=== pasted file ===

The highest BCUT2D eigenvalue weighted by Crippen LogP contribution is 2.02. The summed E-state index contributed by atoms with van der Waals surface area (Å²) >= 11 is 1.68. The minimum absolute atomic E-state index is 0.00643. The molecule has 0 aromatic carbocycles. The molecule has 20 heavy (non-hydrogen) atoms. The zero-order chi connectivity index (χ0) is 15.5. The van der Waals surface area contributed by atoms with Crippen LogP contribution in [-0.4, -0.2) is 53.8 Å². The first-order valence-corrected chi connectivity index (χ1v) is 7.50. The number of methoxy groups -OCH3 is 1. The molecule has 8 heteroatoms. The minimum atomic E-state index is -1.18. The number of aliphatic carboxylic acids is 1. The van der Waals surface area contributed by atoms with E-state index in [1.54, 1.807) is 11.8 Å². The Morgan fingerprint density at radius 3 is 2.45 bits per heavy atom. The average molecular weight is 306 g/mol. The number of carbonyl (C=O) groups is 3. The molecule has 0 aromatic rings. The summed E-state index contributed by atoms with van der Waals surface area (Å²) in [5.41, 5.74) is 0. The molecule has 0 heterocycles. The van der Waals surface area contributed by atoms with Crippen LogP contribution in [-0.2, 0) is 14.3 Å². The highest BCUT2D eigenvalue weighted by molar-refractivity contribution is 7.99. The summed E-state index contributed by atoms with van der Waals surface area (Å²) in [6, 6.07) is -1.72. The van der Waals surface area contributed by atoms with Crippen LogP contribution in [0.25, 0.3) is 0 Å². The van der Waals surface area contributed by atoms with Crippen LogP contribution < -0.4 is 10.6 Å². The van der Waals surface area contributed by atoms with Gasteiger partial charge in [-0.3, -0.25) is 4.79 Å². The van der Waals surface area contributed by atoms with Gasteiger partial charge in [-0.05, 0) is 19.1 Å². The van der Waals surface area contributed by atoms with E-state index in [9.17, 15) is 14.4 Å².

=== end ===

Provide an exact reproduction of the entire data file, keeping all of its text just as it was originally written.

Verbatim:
The highest BCUT2D eigenvalue weighted by Crippen LogP contribution is 2.02. The summed E-state index contributed by atoms with van der Waals surface area (Å²) >= 11 is 1.68. The minimum absolute atomic E-state index is 0.00643. The molecule has 0 aromatic carbocycles. The molecule has 20 heavy (non-hydrogen) atoms. The zero-order chi connectivity index (χ0) is 15.5. The van der Waals surface area contributed by atoms with Crippen LogP contribution in [-0.4, -0.2) is 53.8 Å². The first-order valence-corrected chi connectivity index (χ1v) is 7.50. The number of methoxy groups -OCH3 is 1. The molecule has 8 heteroatoms. The minimum atomic E-state index is -1.18. The number of aliphatic carboxylic acids is 1. The van der Waals surface area contributed by atoms with E-state index in [1.54, 1.807) is 11.8 Å². The Morgan fingerprint density at radius 3 is 2.45 bits per heavy atom. The average molecular weight is 306 g/mol. The number of carbonyl (C=O) groups is 3. The molecule has 0 aromatic rings. The summed E-state index contributed by atoms with van der Waals surface area (Å²) in [5.41, 5.74) is 0. The molecule has 0 heterocycles. The van der Waals surface area contributed by atoms with Crippen LogP contribution in [-0.2, 0) is 14.3 Å². The highest BCUT2D eigenvalue weighted by molar-refractivity contribution is 7.99. The summed E-state index contributed by atoms with van der Waals surface area (Å²) in [6, 6.07) is -1.72. The van der Waals surface area contributed by atoms with Crippen LogP contribution in [0.25, 0.3) is 0 Å². The van der Waals surface area contributed by atoms with Crippen LogP contribution < -0.4 is 10.6 Å². The van der Waals surface area contributed by atoms with Gasteiger partial charge in [-0.3, -0.25) is 4.79 Å². The van der Waals surface area contributed by atoms with Gasteiger partial charge in [-0.05, 0) is 19.1 Å². The van der Waals surface area contributed by atoms with E-state index in [9.17, 15) is 14.4 Å².